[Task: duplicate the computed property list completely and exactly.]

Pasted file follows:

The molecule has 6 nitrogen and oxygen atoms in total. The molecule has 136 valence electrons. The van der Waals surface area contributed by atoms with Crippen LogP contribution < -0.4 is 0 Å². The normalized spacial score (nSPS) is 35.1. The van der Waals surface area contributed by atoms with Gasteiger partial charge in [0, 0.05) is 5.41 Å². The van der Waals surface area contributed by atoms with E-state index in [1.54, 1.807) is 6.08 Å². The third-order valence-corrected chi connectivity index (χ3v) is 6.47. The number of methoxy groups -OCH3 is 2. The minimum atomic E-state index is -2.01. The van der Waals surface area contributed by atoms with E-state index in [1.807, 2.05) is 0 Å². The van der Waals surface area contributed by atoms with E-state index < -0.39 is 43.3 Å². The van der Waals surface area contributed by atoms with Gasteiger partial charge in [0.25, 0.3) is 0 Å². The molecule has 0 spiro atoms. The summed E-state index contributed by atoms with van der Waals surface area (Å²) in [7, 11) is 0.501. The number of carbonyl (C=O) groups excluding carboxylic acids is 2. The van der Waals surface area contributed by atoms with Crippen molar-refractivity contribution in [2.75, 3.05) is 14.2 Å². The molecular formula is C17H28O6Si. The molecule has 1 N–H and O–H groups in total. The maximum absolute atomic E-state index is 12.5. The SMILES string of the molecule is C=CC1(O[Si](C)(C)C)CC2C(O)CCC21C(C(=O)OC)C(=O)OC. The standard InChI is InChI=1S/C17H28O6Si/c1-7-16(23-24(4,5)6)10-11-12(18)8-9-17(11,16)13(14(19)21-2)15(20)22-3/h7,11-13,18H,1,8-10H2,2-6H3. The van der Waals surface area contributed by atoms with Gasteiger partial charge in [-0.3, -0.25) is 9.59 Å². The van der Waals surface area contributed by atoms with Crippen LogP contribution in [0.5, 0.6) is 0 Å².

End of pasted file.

The molecule has 6 nitrogen and oxygen atoms in total. The molecule has 136 valence electrons. The van der Waals surface area contributed by atoms with Crippen LogP contribution < -0.4 is 0 Å². The normalized spacial score (nSPS) is 35.1. The van der Waals surface area contributed by atoms with Gasteiger partial charge in [0, 0.05) is 5.41 Å². The van der Waals surface area contributed by atoms with E-state index in [1.54, 1.807) is 6.08 Å². The third-order valence-corrected chi connectivity index (χ3v) is 6.47. The number of methoxy groups -OCH3 is 2. The minimum atomic E-state index is -2.01. The van der Waals surface area contributed by atoms with E-state index in [1.807, 2.05) is 0 Å². The van der Waals surface area contributed by atoms with E-state index < -0.39 is 43.3 Å². The van der Waals surface area contributed by atoms with Gasteiger partial charge in [0.25, 0.3) is 0 Å². The molecule has 0 spiro atoms. The summed E-state index contributed by atoms with van der Waals surface area (Å²) in [7, 11) is 0.501. The number of carbonyl (C=O) groups excluding carboxylic acids is 2. The van der Waals surface area contributed by atoms with Crippen molar-refractivity contribution in [2.75, 3.05) is 14.2 Å². The molecular formula is C17H28O6Si. The molecule has 1 N–H and O–H groups in total. The maximum absolute atomic E-state index is 12.5. The SMILES string of the molecule is C=CC1(O[Si](C)(C)C)CC2C(O)CCC21C(C(=O)OC)C(=O)OC. The standard InChI is InChI=1S/C17H28O6Si/c1-7-16(23-24(4,5)6)10-11-12(18)8-9-17(11,16)13(14(19)21-2)15(20)22-3/h7,11-13,18H,1,8-10H2,2-6H3. The van der Waals surface area contributed by atoms with Gasteiger partial charge in [-0.3, -0.25) is 9.59 Å². The van der Waals surface area contributed by atoms with Crippen LogP contribution in [0.5, 0.6) is 0 Å².